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News & Media

Latest ITER Newsline

  • Construction | Art around every corner

    Most of us have experienced it. Turning a corner in one of the Tokamak Building galleries and looking up at the graphic pattern of embedded plates in the concre [...]

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  • Machine | Ensuring port plugs will work as planned

    The stainless steel plugs sealing off each Tokamak port opening are not only massive, they are also complex—carrying and protecting some of the precious payload [...]

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  • Networks | Ensuring real-time distributed computing at ITER

    Many of the control systems at ITER require quick response and a high degree of determinism. If commands go out late, the state of the machine may have changed [...]

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  • Fusion codes and standards | Award for ITER Japan's Hideo Nakajima

    Hideo Nakajima, a senior engineer at ITER Japan, has received an award from the Japan Society of Mechanical Engineers (JSME) for his contribution to the develop [...]

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  • Machine assembly | First magnet in place

    When it travelled the ITER Itinerary last year, or during cold tests in the onsite winding facility, poloidal field coil #6 (PF6) felt rather large and massive. [...]

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Of Interest

See archived entries

Art and science

Seeking new perspectives on fusion

Standing in the middle of the Tokamak Building, sound artist Julian Weaver positions his 3D microphone near one of the openings of the bioshield to record the soundscape created by the activities below. Just a few metres away his associate, researcher Jol Thomson, captures the corresponding visuals ...

Sound artist Julian Weaver records the soundscape in the lower cylinder of the cryostat with a 3D microphone for his project ''In the future perfect,'' a multidisciplinary approach to exploring the impact of fusion on society, economy and the environment. (Click to view larger version...)
Sound artist Julian Weaver records the soundscape in the lower cylinder of the cryostat with a 3D microphone for his project ''In the future perfect,'' a multidisciplinary approach to exploring the impact of fusion on society, economy and the environment.
Weaver and Thomson were on site late in June as part of a project called In The Future Perfect—one of five commissions from the London-based Royal Holloway Centre for the GeoHumanities¹ under the overall theme "Creating Earth Futures."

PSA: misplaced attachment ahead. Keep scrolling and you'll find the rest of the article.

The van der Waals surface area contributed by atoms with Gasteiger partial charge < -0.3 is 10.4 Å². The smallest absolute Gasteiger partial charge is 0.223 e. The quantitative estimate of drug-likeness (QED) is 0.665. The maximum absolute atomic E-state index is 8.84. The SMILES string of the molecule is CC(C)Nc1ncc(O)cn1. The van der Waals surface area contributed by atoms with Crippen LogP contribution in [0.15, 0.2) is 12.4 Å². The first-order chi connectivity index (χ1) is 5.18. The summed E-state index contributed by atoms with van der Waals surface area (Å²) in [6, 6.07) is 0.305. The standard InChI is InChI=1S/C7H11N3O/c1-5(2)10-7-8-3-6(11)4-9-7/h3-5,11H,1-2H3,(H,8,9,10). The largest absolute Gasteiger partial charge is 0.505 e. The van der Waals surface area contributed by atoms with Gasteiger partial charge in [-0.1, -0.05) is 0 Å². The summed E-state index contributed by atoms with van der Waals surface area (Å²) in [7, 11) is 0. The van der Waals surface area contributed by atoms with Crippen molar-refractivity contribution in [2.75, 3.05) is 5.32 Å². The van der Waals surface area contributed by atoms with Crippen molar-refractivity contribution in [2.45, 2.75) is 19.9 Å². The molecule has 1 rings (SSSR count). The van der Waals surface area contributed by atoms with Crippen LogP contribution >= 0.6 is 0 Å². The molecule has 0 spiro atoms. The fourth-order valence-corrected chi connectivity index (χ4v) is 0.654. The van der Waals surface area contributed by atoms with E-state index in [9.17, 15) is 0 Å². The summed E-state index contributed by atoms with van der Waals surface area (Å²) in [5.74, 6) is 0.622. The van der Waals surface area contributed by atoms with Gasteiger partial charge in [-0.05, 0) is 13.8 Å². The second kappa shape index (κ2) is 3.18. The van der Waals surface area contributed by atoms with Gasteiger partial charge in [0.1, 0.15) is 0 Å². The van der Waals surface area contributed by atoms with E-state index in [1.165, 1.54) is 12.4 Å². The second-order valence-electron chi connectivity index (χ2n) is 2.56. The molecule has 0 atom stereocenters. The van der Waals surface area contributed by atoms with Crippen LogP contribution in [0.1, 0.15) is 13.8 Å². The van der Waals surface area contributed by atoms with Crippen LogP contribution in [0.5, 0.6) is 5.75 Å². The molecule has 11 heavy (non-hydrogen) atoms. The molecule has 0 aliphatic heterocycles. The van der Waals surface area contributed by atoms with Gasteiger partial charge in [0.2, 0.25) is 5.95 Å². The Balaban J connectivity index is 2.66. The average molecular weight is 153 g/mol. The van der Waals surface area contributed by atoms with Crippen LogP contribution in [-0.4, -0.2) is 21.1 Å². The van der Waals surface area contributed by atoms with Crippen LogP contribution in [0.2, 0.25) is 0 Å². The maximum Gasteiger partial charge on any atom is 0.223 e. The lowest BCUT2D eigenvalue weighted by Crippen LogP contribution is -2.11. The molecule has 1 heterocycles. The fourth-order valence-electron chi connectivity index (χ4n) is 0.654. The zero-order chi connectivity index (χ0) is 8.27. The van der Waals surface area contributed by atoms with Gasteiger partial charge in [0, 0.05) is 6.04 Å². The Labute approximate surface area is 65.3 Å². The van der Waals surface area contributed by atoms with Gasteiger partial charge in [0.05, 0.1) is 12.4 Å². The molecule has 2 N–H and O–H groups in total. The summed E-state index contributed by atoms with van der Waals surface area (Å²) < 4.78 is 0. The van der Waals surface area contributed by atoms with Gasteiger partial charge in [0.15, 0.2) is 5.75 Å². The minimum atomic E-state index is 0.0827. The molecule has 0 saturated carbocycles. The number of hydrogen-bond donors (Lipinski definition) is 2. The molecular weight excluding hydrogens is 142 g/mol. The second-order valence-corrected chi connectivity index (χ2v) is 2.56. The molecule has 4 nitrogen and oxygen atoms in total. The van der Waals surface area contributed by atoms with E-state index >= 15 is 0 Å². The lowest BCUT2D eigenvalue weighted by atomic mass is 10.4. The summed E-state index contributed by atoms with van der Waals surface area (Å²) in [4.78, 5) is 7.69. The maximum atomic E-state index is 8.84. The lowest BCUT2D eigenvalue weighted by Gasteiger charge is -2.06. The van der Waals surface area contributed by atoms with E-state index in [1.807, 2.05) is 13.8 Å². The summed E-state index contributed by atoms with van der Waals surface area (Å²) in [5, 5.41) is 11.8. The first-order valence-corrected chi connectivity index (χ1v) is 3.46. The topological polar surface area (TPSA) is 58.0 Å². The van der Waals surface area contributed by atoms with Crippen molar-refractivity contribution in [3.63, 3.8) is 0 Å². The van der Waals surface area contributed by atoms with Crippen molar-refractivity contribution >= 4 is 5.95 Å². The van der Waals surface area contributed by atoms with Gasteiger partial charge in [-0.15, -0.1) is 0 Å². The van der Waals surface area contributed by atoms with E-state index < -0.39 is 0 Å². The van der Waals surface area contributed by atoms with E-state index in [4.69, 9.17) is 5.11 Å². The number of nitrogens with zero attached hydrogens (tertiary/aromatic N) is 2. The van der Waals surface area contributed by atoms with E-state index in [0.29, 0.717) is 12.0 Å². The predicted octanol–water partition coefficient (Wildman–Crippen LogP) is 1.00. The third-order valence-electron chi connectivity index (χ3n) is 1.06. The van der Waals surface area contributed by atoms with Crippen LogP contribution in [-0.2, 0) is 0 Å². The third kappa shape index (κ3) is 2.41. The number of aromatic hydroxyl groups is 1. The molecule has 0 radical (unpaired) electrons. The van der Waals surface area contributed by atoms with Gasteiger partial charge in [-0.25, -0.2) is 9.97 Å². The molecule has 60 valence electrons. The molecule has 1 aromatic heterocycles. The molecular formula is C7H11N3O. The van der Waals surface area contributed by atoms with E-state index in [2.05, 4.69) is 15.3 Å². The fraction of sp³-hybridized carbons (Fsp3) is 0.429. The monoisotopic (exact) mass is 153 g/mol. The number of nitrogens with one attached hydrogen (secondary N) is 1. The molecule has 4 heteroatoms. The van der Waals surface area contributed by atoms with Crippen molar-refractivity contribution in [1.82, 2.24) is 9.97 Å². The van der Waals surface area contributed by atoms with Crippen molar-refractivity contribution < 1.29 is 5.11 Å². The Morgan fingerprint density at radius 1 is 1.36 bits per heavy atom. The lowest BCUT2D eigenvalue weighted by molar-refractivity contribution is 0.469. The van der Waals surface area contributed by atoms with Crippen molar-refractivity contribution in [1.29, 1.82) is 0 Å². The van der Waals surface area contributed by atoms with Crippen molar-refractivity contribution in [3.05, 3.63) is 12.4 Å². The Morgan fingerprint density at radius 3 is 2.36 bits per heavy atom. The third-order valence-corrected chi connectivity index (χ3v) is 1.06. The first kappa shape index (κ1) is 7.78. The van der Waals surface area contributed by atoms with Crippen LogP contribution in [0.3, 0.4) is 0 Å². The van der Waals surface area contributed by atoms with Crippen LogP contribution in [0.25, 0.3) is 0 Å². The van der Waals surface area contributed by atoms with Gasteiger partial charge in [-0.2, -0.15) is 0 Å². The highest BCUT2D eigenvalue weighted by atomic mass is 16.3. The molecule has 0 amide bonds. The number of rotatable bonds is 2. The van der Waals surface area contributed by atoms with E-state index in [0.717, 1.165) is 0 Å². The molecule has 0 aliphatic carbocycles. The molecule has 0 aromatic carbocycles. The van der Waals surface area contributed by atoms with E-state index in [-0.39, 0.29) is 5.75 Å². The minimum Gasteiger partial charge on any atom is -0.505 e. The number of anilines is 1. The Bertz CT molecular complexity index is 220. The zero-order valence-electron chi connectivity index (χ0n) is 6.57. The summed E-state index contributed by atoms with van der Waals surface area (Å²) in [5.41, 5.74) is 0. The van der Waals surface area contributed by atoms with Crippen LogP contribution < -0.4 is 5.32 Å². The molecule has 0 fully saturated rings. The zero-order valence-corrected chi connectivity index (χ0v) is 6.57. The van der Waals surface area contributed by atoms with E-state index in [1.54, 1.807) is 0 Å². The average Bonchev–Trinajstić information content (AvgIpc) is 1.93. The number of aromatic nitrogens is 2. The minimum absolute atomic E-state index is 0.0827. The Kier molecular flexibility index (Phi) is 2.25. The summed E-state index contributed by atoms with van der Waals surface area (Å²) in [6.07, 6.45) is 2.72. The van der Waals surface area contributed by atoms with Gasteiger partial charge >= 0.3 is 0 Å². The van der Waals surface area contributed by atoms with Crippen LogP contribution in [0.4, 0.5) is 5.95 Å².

Traditionally, art and science have been two different ways for humans to understand the world and communicate that understanding. Weaver and Thomson aim at a multidimensional understanding of what clean and unlimited fusion energy could mean for the future of society, the economy and the global environment. Going beyond the boundaries of science, they employ methods drawn from the humanities and the arts to arrive at new insights.

"We hoped to capture in video and sound some of the atmosphere and energy of the site as it is taking shape," said Weaver.

During their tour at ITER, Weaver and Thomson gained first-hand impressions of the large ring-shaped magnets, the elaborate structure of the cryostat, and the complexity of construction—recording sights and sounds all along the way. They also had the opportunity to follow up with physicists on issues related to plasma physics and fusion science, in particular on the material and physical limits of fusion.

For Weaver and Thomson, the visit paid off. "Speaking intimately with physicists and experiencing the density of detail in the immense construction of the tokamak and the cryostat on site has definitely reoriented our perspectives on a fusion future as well as the inherent question of social responsibility in the age of climate change."

Projects like In the Future Perfect will draw new audiences into the world of fusion.

¹ GeoHumanities is an interdisciplinary field that allows creative interaction between the sciences, the humanities and the arts to develop the knowledge needed to face today's global challenges.


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